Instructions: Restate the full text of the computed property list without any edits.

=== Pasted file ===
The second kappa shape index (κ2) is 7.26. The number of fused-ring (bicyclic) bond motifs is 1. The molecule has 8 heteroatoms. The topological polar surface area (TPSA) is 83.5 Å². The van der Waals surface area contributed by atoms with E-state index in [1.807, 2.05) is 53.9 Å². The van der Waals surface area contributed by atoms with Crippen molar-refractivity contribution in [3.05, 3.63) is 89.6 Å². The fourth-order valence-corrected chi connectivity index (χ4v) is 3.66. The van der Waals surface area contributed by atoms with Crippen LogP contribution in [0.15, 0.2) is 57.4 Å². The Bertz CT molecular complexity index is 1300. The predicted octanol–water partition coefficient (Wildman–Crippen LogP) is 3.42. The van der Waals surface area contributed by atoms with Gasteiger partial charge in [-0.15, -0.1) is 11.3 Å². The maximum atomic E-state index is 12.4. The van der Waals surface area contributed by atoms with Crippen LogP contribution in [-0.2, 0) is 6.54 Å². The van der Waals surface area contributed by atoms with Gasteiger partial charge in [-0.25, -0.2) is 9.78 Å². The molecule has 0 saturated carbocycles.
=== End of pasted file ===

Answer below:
The second kappa shape index (κ2) is 7.26. The number of fused-ring (bicyclic) bond motifs is 1. The molecule has 8 heteroatoms. The topological polar surface area (TPSA) is 83.5 Å². The van der Waals surface area contributed by atoms with E-state index in [1.807, 2.05) is 53.9 Å². The van der Waals surface area contributed by atoms with Crippen molar-refractivity contribution in [3.05, 3.63) is 89.6 Å². The fourth-order valence-corrected chi connectivity index (χ4v) is 3.66. The van der Waals surface area contributed by atoms with Crippen LogP contribution in [0.15, 0.2) is 57.4 Å². The Bertz CT molecular complexity index is 1300. The predicted octanol–water partition coefficient (Wildman–Crippen LogP) is 3.42. The van der Waals surface area contributed by atoms with Gasteiger partial charge in [-0.15, -0.1) is 11.3 Å². The maximum atomic E-state index is 12.4. The van der Waals surface area contributed by atoms with Crippen LogP contribution in [-0.2, 0) is 6.54 Å². The van der Waals surface area contributed by atoms with Gasteiger partial charge in [-0.25, -0.2) is 9.78 Å². The molecule has 0 saturated carbocycles.